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The Talon House

Operation Hammerhead


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Chapter 2

Under Way

Schmit and Harrison talked quietly on the shuttle trip back to Ole Stubby. Bassett and Stewart’s revelations about the upcoming military operations made them both more than a little anxious. If the upcoming convoy and related offensive operations had the potential to be a “back-breaker” for their enemy, the convoy would be a priority target. The enemy would pull out all the stops to stop them.

There was a lot to do in very little time. No one was going to sleep until well after the fleet’s first jump. Ole Stubby was still short eighteen containers and had the appearance of a jigsaw puzzle with a few pieces. In the short shuttle hop back to their ship, Schmit and Harrison decided that the best division of their time would be for the First Officer to oversee finalizing the cargo load out and for the Captain to work up the pre-flight checklist. As soon as their shuttle was wheels down, they went about their business.

Captain Schmit took his station on the bridge. Lt. Dan Sokolsky, his Second Officer and astrogator was standing watch. The Captain couldn’t help but like Sokolsky. He was a baby faced twenty-two year old who sounded like his voice was still changing and gave every chore, no matter how petty, his best effort. “Status report Mr. Sokolsky.”

Sokolsky quickly relinquished the Captain’s chair. “Sir, during you absence we have received fleet communications protocols and established a secure channel to our command ship, the Basra. We have received coordinates for our first series of jumps. I have already fed the jump coordinates into the navigation computer and I have also received word from the Cargo-master that we will be short 12 containers when we jump tomorrow morning. We are to pick up the balance of our cargo en route. Adjustments have been made to balance the load. Engineering reports all of their boards are green. They had to fix a heating element in the port side thruster array. That gimpy thruster that we had off and on for a few weeks was caused by the fuel lines freezing.”

Schmit suppressed his grin at the young officer’s enthusiasm. He really did like that chair and made the most of every opportunity he got to sit in it. Schmit had little doubt that he would eventually be sitting in one of his own. “Very well, Mr. Sokolsky. Take your station. We’ll be taking on a fleet liaison officer this afternoon. Make sure he has a berth and his station is shipshape when he arrives.”

“Aye sir”, Sokolsky answered crisply and went about his business.

Raymond T. Burke’s bridge was noisy and hectic. There was an open channel with the Basra supplied an endless drone of routine communications chatter. Everyone had to pay attention while the last four containers were latched into place. One of them had high power requirements that kept the engineers busy and muttering curses under their breath. Sokolsky was busy at his station and a half dozen other officers and men were running through their checklists.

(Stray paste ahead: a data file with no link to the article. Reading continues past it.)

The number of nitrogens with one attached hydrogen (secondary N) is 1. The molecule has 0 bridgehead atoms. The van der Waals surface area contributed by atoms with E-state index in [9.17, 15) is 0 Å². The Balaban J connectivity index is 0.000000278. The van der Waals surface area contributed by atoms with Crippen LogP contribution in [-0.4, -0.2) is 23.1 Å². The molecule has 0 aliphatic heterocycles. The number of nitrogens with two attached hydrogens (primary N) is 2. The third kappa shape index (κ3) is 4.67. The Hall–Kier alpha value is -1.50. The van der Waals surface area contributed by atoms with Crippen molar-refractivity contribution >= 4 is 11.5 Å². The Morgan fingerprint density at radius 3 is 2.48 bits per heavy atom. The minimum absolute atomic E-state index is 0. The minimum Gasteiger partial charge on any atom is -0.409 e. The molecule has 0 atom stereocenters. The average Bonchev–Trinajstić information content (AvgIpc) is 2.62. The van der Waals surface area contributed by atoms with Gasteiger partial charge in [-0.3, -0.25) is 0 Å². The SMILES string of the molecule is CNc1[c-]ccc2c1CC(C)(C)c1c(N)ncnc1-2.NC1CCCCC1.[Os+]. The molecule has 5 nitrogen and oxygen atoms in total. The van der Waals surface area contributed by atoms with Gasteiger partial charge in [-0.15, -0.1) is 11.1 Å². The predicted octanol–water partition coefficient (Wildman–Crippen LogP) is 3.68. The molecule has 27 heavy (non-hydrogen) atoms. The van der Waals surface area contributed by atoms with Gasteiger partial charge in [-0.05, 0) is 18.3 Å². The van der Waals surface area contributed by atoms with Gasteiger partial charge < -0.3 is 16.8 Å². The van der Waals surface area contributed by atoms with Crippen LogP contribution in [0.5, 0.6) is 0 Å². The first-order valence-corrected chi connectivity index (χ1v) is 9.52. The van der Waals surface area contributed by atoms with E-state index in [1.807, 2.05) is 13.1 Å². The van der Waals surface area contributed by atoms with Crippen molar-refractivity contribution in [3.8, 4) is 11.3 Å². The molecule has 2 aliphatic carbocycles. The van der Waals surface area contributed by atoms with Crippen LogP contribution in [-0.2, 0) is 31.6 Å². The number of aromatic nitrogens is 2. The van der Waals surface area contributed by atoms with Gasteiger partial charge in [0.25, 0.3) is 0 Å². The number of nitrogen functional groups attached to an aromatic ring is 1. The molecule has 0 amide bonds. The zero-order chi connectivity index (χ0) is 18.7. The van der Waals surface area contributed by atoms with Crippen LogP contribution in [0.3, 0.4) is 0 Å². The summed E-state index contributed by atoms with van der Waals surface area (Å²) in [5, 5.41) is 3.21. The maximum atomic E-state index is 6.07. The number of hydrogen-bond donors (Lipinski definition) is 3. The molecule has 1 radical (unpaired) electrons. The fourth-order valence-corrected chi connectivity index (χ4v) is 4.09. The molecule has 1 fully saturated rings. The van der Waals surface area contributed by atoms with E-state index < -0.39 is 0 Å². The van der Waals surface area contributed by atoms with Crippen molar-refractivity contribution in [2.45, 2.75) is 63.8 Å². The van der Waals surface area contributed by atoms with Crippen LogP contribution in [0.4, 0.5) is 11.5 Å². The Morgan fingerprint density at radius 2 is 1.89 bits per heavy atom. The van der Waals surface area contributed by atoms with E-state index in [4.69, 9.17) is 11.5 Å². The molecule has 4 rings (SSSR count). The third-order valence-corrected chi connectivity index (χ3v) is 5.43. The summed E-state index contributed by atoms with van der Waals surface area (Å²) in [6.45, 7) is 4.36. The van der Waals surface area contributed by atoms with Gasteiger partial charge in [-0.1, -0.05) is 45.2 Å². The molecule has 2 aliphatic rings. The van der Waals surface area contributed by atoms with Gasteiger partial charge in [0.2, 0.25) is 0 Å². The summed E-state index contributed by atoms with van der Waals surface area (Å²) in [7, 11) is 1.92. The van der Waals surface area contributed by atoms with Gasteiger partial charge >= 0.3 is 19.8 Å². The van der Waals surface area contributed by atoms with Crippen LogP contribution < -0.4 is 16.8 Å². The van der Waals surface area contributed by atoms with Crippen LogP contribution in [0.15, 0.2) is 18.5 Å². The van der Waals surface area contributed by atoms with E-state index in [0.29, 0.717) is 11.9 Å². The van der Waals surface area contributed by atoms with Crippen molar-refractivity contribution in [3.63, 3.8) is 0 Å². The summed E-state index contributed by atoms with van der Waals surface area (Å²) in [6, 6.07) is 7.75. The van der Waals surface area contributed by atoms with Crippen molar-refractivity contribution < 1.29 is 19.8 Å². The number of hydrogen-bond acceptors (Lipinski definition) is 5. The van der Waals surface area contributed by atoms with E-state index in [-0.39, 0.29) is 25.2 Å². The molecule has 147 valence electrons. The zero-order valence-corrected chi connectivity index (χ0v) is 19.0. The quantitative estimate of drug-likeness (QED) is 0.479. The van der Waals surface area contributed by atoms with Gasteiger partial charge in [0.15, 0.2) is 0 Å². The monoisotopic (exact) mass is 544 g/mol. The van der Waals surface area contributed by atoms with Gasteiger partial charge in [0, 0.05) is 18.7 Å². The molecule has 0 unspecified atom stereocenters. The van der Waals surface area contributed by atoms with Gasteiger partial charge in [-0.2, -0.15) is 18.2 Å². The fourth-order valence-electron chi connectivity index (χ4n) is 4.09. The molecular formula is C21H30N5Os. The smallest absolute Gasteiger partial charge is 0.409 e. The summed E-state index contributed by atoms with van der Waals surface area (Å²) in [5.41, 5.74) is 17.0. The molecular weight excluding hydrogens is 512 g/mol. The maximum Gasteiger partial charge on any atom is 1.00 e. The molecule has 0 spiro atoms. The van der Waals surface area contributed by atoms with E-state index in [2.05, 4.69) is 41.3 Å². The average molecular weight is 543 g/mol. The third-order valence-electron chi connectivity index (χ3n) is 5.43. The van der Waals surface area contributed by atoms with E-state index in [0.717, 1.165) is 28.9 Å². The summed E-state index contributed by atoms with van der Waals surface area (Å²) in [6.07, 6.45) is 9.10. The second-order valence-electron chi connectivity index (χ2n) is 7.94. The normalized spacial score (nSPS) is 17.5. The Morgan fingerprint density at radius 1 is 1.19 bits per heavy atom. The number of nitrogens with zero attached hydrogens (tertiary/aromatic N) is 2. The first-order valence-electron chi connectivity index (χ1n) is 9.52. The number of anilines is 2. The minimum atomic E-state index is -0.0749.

About 1300 the steward showed up with a platter of sandwiches and coffee for the bridge crew.

Shortly after the Captain’s second sandwich, Lt. Commander Harrison arrived on the bridge and reported, “All cargo containers accounted for and secured sir.”

“Thank you Mister Harrison. Now let’s see, what is left?”

Harrison replied, “Sir, I believe that we’re ready to dance.”

Sokolsky snickered at the very idea of a massive kilometer long transport doing anything that might be construed as dancing.

Captain Schmit reached down to his intercom panel and punched the stub marked Cargo-master. The gruff voice of Jeff Anderson answered, “What can I do for you Captain?”

“Everything squared away in your section?”

Anderson replied, “We’re done but why the Alliance is shipping us out with a short load, I just don’t know. Balance is good, and all boards are reading green.”

“Very good Mr. Anderson. The beer is on me once we get underway.”

“Make it scotch and you’re on sir. Anderson out.”

Schmit punched the stub marked “engineering” and his Chief Engineer Lew Chan answered, “Engineering.”

Schmit asked, “How are we doing Lew?”

Ole Stubby is ready to answer all bells Sir.”

Schmit replied, “Than you Mr. Chen.”

Schmit ordered, “Mr. Sokolsky, please set a countdown clocks on the ships main data display for getting underway and our first jump please.”

Sokolsky acknowledged the order with a curt, “Aye sir.” In a few seconds there were two countdown clocks displayed on the ships information screen: Underway: 04:22, Jump 10:22.

The Captain was unusually pensive. Schmit was very concerned because past the first few series of jumps that would take them out of the Alliance core systems, he didn’t have any information about their route. It was difficult to plan for fuel consumption only knowing where you are going but having no idea about the route.

Schmit knew that he had enough fuel to get to their destination. However, once they arrived, their tanks would be dry and he had no desire to sit around in a war zone waiting to tank up.

Every jump consumed tons of refined liquid hydrogen. It was plentiful and could be gathered in almost every system but it did require refinement and filtration. Fuel for the reactors had to have no impurities and the right ratio of deuterium to tritium. Too much tritium would absorb neutrons and cause the fusion reaction to fizzle. Too much deuterium and the reaction would run too hot and damage the reaction chamber and requiring expensive repairs. No Captain in his right mind wanted to enter a war zone guessing about his fuel status or nursing a burned out reactor core.

Big task forces like this routinely included UNREP (UNder-way REPlenishment) vessels for the warships to keep them stocked with fuel and ordinance. He would just have to trust that Admiral Bassett’s staff had thought to include a tanker or two for the big cargo ships in his convoy. Ideally Schmit would like to tank off a week or so before their final destination so they could turn around immediately and get the big, vulnerable ship out of harms way. Since the Fleet was running this Op, there was really no telling. Nobody off Bassett’s flag bridge would know the details and the even the individual Commanders would find out at most 48-hours ahead of time.

Schmit made a mental note to contact Admiral Stewart on the Basra and fish for details.